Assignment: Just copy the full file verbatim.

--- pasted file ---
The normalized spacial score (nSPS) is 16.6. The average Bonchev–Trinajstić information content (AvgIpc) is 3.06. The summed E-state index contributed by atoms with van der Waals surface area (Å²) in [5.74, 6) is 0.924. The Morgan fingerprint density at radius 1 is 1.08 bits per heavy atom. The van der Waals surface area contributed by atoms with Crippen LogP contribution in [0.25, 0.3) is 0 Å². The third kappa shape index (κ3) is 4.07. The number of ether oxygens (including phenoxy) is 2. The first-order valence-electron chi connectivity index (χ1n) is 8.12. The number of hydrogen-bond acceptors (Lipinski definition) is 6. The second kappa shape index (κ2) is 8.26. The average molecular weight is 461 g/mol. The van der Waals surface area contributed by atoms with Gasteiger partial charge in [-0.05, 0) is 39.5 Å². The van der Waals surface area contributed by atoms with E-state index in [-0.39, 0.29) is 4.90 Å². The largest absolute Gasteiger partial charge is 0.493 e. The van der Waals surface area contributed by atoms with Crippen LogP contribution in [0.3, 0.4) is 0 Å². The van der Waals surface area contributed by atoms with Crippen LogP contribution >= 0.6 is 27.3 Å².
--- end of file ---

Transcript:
The normalized spacial score (nSPS) is 16.6. The average Bonchev–Trinajstić information content (AvgIpc) is 3.06. The summed E-state index contributed by atoms with van der Waals surface area (Å²) in [5.74, 6) is 0.924. The Morgan fingerprint density at radius 1 is 1.08 bits per heavy atom. The van der Waals surface area contributed by atoms with Crippen LogP contribution in [0.25, 0.3) is 0 Å². The third kappa shape index (κ3) is 4.07. The number of ether oxygens (including phenoxy) is 2. The first-order valence-electron chi connectivity index (χ1n) is 8.12. The number of hydrogen-bond acceptors (Lipinski definition) is 6. The second kappa shape index (κ2) is 8.26. The average molecular weight is 461 g/mol. The van der Waals surface area contributed by atoms with Gasteiger partial charge in [-0.05, 0) is 39.5 Å². The van der Waals surface area contributed by atoms with E-state index in [-0.39, 0.29) is 4.90 Å². The largest absolute Gasteiger partial charge is 0.493 e. The van der Waals surface area contributed by atoms with Crippen LogP contribution in [0.3, 0.4) is 0 Å². The van der Waals surface area contributed by atoms with Crippen LogP contribution >= 0.6 is 27.3 Å².